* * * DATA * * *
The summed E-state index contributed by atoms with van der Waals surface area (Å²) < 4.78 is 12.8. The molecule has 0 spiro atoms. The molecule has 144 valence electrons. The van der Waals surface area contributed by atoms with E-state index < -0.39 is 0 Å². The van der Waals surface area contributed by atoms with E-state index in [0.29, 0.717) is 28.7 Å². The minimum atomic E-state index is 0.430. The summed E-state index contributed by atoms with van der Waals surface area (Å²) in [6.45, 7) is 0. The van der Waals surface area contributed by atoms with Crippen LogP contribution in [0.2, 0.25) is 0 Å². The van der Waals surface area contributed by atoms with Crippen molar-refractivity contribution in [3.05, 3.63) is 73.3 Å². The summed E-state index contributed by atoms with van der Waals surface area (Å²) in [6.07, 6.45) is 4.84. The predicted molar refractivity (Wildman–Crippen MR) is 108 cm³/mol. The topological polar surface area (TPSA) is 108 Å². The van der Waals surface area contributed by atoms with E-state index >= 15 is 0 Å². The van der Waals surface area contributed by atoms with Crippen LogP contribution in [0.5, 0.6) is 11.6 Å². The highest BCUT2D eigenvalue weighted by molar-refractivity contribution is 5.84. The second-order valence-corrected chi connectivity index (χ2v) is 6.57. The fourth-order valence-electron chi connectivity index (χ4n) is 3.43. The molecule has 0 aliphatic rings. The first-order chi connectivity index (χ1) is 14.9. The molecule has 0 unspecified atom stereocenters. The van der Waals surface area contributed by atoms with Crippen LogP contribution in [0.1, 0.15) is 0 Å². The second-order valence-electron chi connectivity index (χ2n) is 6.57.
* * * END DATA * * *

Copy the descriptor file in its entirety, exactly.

The summed E-state index contributed by atoms with van der Waals surface area (Å²) < 4.78 is 12.8. The molecule has 0 spiro atoms. The molecule has 144 valence electrons. The van der Waals surface area contributed by atoms with E-state index < -0.39 is 0 Å². The van der Waals surface area contributed by atoms with E-state index in [0.29, 0.717) is 28.7 Å². The minimum atomic E-state index is 0.430. The summed E-state index contributed by atoms with van der Waals surface area (Å²) in [6.45, 7) is 0. The van der Waals surface area contributed by atoms with Crippen LogP contribution in [0.2, 0.25) is 0 Å². The van der Waals surface area contributed by atoms with Crippen molar-refractivity contribution in [3.05, 3.63) is 73.3 Å². The summed E-state index contributed by atoms with van der Waals surface area (Å²) in [6.07, 6.45) is 4.84. The predicted molar refractivity (Wildman–Crippen MR) is 108 cm³/mol. The topological polar surface area (TPSA) is 108 Å². The van der Waals surface area contributed by atoms with E-state index >= 15 is 0 Å². The van der Waals surface area contributed by atoms with Crippen LogP contribution in [0.5, 0.6) is 11.6 Å². The highest BCUT2D eigenvalue weighted by molar-refractivity contribution is 5.84. The second-order valence-corrected chi connectivity index (χ2v) is 6.57. The fourth-order valence-electron chi connectivity index (χ4n) is 3.43. The molecule has 0 aliphatic rings. The first-order chi connectivity index (χ1) is 14.9. The molecule has 0 unspecified atom stereocenters. The van der Waals surface area contributed by atoms with Crippen LogP contribution in [0.1, 0.15) is 0 Å². The second-order valence-electron chi connectivity index (χ2n) is 6.57.